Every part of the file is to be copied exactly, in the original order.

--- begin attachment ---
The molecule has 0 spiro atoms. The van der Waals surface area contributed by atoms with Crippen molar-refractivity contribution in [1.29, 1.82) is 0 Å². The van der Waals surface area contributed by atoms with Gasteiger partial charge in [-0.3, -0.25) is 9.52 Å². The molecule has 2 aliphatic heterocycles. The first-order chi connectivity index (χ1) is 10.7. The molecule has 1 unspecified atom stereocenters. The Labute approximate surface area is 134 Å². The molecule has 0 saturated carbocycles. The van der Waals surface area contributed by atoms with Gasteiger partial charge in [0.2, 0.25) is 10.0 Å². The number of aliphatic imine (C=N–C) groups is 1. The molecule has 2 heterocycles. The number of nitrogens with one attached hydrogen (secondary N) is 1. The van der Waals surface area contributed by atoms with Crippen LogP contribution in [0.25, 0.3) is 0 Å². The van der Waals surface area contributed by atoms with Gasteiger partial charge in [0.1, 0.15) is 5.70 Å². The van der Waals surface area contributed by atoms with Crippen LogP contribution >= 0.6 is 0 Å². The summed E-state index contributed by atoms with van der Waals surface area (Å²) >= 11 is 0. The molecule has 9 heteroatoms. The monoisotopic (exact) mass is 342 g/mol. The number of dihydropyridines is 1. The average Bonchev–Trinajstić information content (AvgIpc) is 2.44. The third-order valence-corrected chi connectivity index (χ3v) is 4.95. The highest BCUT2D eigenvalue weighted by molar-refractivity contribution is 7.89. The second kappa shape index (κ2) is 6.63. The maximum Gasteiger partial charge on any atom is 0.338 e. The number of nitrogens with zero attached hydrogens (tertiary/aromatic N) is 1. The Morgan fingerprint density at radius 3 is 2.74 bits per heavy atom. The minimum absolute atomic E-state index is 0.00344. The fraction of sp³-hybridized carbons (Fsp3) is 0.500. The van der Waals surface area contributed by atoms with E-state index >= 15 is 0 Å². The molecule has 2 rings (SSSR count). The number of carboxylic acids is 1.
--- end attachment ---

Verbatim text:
The molecule has 0 spiro atoms. The van der Waals surface area contributed by atoms with Crippen molar-refractivity contribution in [1.29, 1.82) is 0 Å². The van der Waals surface area contributed by atoms with Gasteiger partial charge in [-0.3, -0.25) is 9.52 Å². The molecule has 2 aliphatic heterocycles. The first-order chi connectivity index (χ1) is 10.7. The molecule has 1 unspecified atom stereocenters. The Labute approximate surface area is 134 Å². The molecule has 0 saturated carbocycles. The van der Waals surface area contributed by atoms with Gasteiger partial charge in [0.2, 0.25) is 10.0 Å². The number of aliphatic imine (C=N–C) groups is 1. The molecule has 2 heterocycles. The number of nitrogens with one attached hydrogen (secondary N) is 1. The van der Waals surface area contributed by atoms with Crippen LogP contribution in [0.25, 0.3) is 0 Å². The van der Waals surface area contributed by atoms with Gasteiger partial charge in [0.1, 0.15) is 5.70 Å². The van der Waals surface area contributed by atoms with Crippen LogP contribution >= 0.6 is 0 Å². The summed E-state index contributed by atoms with van der Waals surface area (Å²) >= 11 is 0. The molecule has 9 heteroatoms. The monoisotopic (exact) mass is 342 g/mol. The number of dihydropyridines is 1. The average Bonchev–Trinajstić information content (AvgIpc) is 2.44. The third-order valence-corrected chi connectivity index (χ3v) is 4.95. The highest BCUT2D eigenvalue weighted by molar-refractivity contribution is 7.89. The second kappa shape index (κ2) is 6.63. The maximum Gasteiger partial charge on any atom is 0.338 e. The number of nitrogens with zero attached hydrogens (tertiary/aromatic N) is 1. The Morgan fingerprint density at radius 3 is 2.74 bits per heavy atom. The minimum absolute atomic E-state index is 0.00344. The fraction of sp³-hybridized carbons (Fsp3) is 0.500. The van der Waals surface area contributed by atoms with E-state index >= 15 is 0 Å². The molecule has 2 rings (SSSR count). The number of carboxylic acids is 1.